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Primary residences qualify for a valuable capital gains tax exclusion, while gains on an investment property are almost always taxable. And as you might expect, the rules for capital gains taxes on a second home fall somewhere in the middle.
With that in mind, here’s a rundown of why the home sale exclusion usually doesn’t apply to second homes, how much capital gains tax you can expect when you sell your second home, and some other rules and tips you should know.
The home sale gain exclusion doesn’t apply to second homes (in most cases)
Typically, capital gains tax is assessed when you sell an asset for a net profit, but the IRS has one big exception for the sale of real estate. Known as the home sale gain exclusion or primary residence exclusion, this rule says that upon the sale of a primary residence, as much as $250,000 in capital gains can be excluded from taxation for single tax filers ($500,000 for married filing jointly).
The key phrase in that last paragraph is primary residence. Second homes typically do not qualify for this exclusion.
However, it’s worth mentioning that the IRS defines the term primary residence as somewhere that you lived full-time for at least two of the five years preceding the sale. So, if your second home served as your primary residence for any two years out of the previous five, it could still qualify for the exclusion. Of course, this isn’t terribly common, so most second-home sales are subject to capital gains taxation.
How much capital gains tax will you have to pay?
The amount of capital gains tax you’ll pay on the sale of a second home depends on three main factors:
- How long you owned the home
- Your capital gains tax rate
- How much your net profit was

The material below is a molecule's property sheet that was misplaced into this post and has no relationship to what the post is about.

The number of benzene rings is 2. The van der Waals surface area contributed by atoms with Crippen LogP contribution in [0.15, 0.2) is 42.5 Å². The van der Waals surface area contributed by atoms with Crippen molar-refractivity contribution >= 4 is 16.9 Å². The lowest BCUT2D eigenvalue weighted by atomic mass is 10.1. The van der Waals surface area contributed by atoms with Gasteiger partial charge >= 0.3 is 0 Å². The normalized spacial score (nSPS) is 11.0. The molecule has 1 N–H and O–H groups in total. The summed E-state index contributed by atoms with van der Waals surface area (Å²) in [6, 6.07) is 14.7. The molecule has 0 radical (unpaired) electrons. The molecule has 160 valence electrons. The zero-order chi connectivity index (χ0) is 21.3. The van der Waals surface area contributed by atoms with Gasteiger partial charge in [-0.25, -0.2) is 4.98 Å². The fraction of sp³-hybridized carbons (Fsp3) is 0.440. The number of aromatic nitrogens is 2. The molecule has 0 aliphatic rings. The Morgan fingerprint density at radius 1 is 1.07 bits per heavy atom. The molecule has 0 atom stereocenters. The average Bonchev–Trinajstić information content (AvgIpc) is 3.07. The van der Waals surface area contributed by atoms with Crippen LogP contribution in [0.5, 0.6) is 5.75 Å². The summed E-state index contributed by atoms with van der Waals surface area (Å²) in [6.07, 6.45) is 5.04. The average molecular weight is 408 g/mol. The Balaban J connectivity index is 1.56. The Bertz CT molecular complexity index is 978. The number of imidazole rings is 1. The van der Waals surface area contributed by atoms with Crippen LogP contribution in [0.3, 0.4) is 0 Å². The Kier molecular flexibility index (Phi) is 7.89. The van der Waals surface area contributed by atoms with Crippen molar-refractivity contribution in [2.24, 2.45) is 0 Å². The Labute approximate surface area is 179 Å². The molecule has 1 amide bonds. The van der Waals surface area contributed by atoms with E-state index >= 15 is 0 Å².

So, let’s look at these one at a time.
Short-term or long-term capital gains
A capital gain is considered to be a short-term gain if you owned the asset for a year or less. A capital gain is classified as a long-term gain if you owned the asset for more than a year. In the case of second homes, the vast majority of sales fall into the latter category, but it’s entirely possible to sell a property after less than a year of ownership.
If you owned your second home for a year or less, your capital gain will be taxed as ordinary income at your marginal tax rate or tax bracket.
Capital gains tax rates
If you owned your second home for more than a year, any capital gain will be taxed according to the long-term capital gains tax rates, which are 0%, 15%, or 20%, depending on your income. In all cases, the long-term capital gains rates are lower than the corresponding marginal tax rates on ordinary income.
For 2020, here are the three capital gains tax income tax brackets for the various tax filing statuses. Remember that these figures represent taxable income:
|Long-Term Capital Gains Tax Rate||Single Filers (Taxable Income)||Married Filing Jointly||Heads of Household||Married Filing Separately|
|0%||$0 – $40,000||$0 – $80,000||$0 – $53,600||$0 – $40,000|
|15%||$40,000 – $441,450||$80,000 – $496,050||$53,600 – $469,050||$40,000 – $248,300|
|20%||Over $441,450||Over $496,050||Over $469,050||Over $248,300|
Cost basis and net selling price
Finally, you’ll need to determine just how much of a gain you had, which can be easier said than done. For example, let’s say that you bought a beachfront condo for $200,000 and sold it for $300,000. Sounds like a $100,000 gain, right?
However, when you consider that you paid $5,000 in origination fees and acquisition costs to buy it, and $20,000 in real estate agent commissions and other fees when you sell it, your actual profit on the property becomes significantly lower.
This is where the concepts of cost basis and net selling price come in. Your cost basis in a property is the amount of money you spent to acquire it, including your acquisition costs and any capital improvements you made. For example, if you spent $190,000 on a property, $10,000 on acquisition expenses, and $25,000 renovating the kitchen, your cost basis would be $225,000.